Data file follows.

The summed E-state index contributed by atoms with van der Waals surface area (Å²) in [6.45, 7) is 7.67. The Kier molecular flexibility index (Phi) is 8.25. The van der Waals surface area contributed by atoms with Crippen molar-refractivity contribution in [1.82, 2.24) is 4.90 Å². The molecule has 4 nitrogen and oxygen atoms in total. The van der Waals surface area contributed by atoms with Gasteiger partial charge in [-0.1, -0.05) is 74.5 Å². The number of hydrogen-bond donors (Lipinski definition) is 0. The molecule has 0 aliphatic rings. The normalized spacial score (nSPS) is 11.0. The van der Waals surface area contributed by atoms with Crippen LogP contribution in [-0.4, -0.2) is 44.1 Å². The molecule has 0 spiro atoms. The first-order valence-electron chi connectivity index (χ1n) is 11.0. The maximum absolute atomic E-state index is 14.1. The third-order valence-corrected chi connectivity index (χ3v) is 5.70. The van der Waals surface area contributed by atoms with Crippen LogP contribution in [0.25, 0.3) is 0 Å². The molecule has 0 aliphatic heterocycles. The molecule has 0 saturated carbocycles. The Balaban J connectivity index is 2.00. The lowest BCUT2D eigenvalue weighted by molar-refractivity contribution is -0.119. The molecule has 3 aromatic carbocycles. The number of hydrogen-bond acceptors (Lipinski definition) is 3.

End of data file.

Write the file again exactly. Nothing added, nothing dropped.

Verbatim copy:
The summed E-state index contributed by atoms with van der Waals surface area (Å²) in [6.45, 7) is 7.67. The Kier molecular flexibility index (Phi) is 8.25. The van der Waals surface area contributed by atoms with Crippen molar-refractivity contribution in [1.82, 2.24) is 4.90 Å². The molecule has 4 nitrogen and oxygen atoms in total. The van der Waals surface area contributed by atoms with Gasteiger partial charge in [-0.1, -0.05) is 74.5 Å². The number of hydrogen-bond donors (Lipinski definition) is 0. The molecule has 0 aliphatic rings. The normalized spacial score (nSPS) is 11.0. The van der Waals surface area contributed by atoms with Crippen LogP contribution in [-0.4, -0.2) is 44.1 Å². The molecule has 0 spiro atoms. The first-order valence-electron chi connectivity index (χ1n) is 11.0. The maximum absolute atomic E-state index is 14.1. The third-order valence-corrected chi connectivity index (χ3v) is 5.70. The van der Waals surface area contributed by atoms with Crippen LogP contribution in [0.25, 0.3) is 0 Å². The molecule has 0 aliphatic heterocycles. The molecule has 0 saturated carbocycles. The Balaban J connectivity index is 2.00. The lowest BCUT2D eigenvalue weighted by molar-refractivity contribution is -0.119. The molecule has 3 aromatic carbocycles. The number of hydrogen-bond acceptors (Lipinski definition) is 3.